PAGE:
List the people who've had the biggest influence on video games since the early '80s. Right now. Do it.
Who have you come up with? Miyamoto? Kojima? Carmack? Newell? Mikami? Wrong on all counts. The only names you need are Ridley Scott, James Cameron, Dan O' Bannon and H.R. Giger. Because being brutally honest, the Alien movies have probably done as much to shape the look and feel of video games as anyone in the games industry ever has. Want proof? Click on, and we'll list 12 things games have lifted wholesale over the last 30 years.
1. The Aliens weapon-set
Watch Aliens and make a list of the guns you see the Colonial Marines use throughout the course of the film. Pistol, shotgun, assault rifle, pulse rifle, flame thrower, grenade launcher. That's the list you'll end up with. And what is that list, if not the traditional FPS weapon hierarchy, as standardised by id Software between Wolfenstein 3D and Doom?
Doom was originally envisioned as an Aliens-licensed game, you know. Coincidence? Pah.
2. The 'countdown to destruction' ending
Alien, Aliens and Alien Resurrection all end with Ripley making a desperate, seconds-to-spare run through an exploding, siren-honking facility during the countdown to its solar-system-searing detonation. Games play with this set-piece a huge amount, particularly as a post-final-boss climax. Metal Gear Solid used the idea, and Resident Evil has used it so many times that its become a series trope. And as for Super Metroid, is it any coincidence that 'Aran' sounds like someone mumbling 'Ellen' with a mouth full of biscuits? We think not.
3. Air vents
The dark, creepy air vent crawl has become a long-standing FPS clich, albeit one that still elicits a quiet Pavlovian dread response in all who approach it, dating back to that long-suppressed incident involving the headcrabs and the involuntary urination. And to be fair it makes a lot of sense as a game mechanic.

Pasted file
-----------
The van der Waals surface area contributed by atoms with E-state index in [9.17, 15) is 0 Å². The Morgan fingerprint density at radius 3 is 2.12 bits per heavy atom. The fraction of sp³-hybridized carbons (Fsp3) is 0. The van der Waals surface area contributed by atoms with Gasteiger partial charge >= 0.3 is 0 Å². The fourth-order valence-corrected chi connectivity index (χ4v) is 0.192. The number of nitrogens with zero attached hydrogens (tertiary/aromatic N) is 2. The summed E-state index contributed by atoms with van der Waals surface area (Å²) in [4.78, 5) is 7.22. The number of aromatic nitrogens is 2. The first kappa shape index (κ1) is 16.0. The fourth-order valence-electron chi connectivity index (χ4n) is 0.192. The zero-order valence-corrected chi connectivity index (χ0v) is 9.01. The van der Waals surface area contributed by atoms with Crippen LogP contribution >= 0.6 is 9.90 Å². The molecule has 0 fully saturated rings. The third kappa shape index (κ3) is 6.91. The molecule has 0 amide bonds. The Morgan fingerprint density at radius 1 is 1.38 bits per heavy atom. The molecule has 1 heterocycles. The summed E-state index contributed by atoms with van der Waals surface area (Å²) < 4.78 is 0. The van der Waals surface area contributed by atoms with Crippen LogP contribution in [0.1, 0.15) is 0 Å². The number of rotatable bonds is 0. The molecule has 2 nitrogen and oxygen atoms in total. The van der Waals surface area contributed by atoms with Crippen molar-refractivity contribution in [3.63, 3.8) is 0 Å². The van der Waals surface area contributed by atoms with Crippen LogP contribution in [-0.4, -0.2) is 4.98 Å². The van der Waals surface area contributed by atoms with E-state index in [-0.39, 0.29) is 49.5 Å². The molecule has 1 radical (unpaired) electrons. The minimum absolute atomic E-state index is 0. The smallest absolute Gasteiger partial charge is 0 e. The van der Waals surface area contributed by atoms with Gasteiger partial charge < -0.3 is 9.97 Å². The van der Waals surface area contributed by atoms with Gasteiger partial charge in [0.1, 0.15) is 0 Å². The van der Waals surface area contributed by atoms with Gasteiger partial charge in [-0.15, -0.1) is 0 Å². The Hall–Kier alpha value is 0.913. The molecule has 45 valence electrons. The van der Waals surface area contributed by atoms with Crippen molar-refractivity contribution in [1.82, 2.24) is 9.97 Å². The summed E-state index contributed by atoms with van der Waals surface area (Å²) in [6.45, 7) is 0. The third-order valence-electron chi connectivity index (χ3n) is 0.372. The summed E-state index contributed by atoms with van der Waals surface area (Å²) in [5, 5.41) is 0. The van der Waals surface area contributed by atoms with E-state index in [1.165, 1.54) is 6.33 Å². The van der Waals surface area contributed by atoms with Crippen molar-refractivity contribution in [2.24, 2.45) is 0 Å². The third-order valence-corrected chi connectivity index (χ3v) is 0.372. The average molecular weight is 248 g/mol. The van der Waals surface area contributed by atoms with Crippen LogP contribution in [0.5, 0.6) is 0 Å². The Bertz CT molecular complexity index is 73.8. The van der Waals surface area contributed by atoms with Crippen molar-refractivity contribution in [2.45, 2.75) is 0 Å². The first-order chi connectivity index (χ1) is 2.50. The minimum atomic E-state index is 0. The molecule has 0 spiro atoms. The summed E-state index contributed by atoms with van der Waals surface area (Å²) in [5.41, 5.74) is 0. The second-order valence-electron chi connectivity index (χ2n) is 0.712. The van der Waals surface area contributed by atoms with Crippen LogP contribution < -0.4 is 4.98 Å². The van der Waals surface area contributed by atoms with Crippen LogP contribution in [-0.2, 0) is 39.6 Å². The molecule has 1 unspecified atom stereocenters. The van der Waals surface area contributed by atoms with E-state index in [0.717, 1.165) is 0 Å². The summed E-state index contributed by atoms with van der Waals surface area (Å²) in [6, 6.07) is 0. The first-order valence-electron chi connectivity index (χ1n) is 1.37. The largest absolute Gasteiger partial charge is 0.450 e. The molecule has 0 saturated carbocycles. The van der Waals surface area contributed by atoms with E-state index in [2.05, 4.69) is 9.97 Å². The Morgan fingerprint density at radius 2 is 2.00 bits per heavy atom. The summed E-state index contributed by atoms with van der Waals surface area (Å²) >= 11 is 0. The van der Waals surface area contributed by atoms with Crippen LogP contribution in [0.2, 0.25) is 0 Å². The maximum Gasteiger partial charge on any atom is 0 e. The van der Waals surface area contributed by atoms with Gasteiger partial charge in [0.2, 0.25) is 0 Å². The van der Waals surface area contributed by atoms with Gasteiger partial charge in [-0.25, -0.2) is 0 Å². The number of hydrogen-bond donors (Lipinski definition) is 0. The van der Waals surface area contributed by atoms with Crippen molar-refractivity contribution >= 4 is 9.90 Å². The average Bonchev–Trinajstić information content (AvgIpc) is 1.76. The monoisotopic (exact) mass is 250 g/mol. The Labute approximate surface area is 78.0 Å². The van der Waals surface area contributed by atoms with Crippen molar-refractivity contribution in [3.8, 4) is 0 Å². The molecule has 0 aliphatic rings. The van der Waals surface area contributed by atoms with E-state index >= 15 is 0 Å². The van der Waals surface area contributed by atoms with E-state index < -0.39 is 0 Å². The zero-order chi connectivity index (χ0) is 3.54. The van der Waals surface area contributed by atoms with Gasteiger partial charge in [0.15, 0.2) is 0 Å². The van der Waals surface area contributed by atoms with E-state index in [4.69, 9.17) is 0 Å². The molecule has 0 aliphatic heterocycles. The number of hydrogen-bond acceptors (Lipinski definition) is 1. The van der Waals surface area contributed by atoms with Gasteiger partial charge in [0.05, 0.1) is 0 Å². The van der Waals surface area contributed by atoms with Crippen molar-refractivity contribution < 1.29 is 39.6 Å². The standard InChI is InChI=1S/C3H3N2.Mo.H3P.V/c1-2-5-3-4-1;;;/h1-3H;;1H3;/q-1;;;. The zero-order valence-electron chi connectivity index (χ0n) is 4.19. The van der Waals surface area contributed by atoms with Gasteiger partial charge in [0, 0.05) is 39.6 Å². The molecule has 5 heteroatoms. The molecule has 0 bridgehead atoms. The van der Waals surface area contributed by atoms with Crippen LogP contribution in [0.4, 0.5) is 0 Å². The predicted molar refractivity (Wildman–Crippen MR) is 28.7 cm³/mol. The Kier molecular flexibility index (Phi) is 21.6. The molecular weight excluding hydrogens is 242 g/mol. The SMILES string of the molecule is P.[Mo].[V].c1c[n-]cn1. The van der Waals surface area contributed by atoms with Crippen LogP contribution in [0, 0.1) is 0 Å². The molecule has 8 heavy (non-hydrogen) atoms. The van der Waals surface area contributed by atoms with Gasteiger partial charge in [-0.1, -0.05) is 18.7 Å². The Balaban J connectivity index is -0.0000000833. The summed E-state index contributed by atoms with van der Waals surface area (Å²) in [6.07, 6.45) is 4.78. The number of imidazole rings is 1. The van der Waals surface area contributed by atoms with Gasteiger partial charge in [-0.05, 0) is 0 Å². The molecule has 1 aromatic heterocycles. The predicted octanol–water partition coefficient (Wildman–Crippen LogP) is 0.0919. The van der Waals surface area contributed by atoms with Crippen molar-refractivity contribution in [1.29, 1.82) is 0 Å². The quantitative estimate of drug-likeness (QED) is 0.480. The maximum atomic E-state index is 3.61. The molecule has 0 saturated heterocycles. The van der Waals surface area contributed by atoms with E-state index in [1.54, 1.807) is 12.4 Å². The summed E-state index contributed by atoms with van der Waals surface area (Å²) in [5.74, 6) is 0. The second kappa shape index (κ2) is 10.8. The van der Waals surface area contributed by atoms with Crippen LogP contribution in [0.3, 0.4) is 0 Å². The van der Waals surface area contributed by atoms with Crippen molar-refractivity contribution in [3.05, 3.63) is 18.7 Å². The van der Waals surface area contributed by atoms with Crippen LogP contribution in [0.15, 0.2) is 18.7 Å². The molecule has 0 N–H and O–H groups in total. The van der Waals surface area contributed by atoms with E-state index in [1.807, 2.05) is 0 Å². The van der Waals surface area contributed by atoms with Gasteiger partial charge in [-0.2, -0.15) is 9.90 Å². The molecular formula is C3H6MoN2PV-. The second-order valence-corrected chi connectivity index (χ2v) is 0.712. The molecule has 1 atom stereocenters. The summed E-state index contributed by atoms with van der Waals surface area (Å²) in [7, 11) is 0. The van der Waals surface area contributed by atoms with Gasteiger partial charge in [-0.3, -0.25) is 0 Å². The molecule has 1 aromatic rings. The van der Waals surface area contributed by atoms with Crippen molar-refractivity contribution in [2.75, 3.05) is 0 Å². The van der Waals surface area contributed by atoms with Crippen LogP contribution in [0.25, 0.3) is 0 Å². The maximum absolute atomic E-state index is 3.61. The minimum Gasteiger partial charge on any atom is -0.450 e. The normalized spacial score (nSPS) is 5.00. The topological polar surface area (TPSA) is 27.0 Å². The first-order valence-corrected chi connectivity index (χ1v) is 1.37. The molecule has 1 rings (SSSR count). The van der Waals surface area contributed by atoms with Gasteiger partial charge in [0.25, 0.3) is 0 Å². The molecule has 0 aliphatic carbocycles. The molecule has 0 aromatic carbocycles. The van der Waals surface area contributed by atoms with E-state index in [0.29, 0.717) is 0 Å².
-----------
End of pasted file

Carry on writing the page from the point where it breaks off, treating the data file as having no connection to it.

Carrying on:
The air vent is great for quickly switching to a period of quiet, tense pacing. The lack of running-away space and the inherent darkness makes them vomitously scary without anything actually needing to happen. And above all, they're really good for masking a cheap transition between environments without having to think too hard about the physical geography of the environment. They also present the same advantages to film-makers, which is why Alien used them back in 1979 and Aliens re-used them in 1986. Expect Aliens: Colonial Marines to be full of vent crawls like Swiss cheese is full of holes.
4. White cyborg blood
The Alien series established early on that not only can lifelike androids exist, but that they must be fuelled with nothing less that a 50/50 blend watered-down natural yogurt and carbonara sauce. White blood is the de facto filling for walking, talking robo-men and, wouldn't you know it, the same is the case for Metal Gear Solid's slicing, dicing robo-Raiden.
5. Sgt. Apone
Halo's Sgt. Avery Johnson is an entirely original creation and any similarity to any pre-existing characters in the Alien universe is purely coincidental.
6. Mobile gun turrets
Since Half-Life 2 gave environmental interaction a stout, HEV-booted kick up the arse, deployable defence turrets have been a staple part of modern FPS tactics. They're standard issue in BioShock 2 and Team Fortress 2, a core combat element for Borderlands' Soldier class and a weapon perk in Modern Warfare's multiplayer. But however many suspiciously Xenomorphous Antlions Black Mesa's finest might have turreted to death in the gloomy tunnels of Half-Life 2: Episode 2, Corporal Hicks will always be the guy who did it first.
Almost every sci-fi or horror game has a small, horrible, skittery bastard of an enemy that makes up for its high burstability rating with a nasty turn of speed and a major penchant for jumping at your head with its mouth open. And all of them, whether headcrab, metroid, springing zombie leech, or that godawful upside-down human head spider thing in Doom 3, are inspired by Alien's Facehuggers.
So yeah, cheers for that, Facehuggers.
8. Insane secondary fire options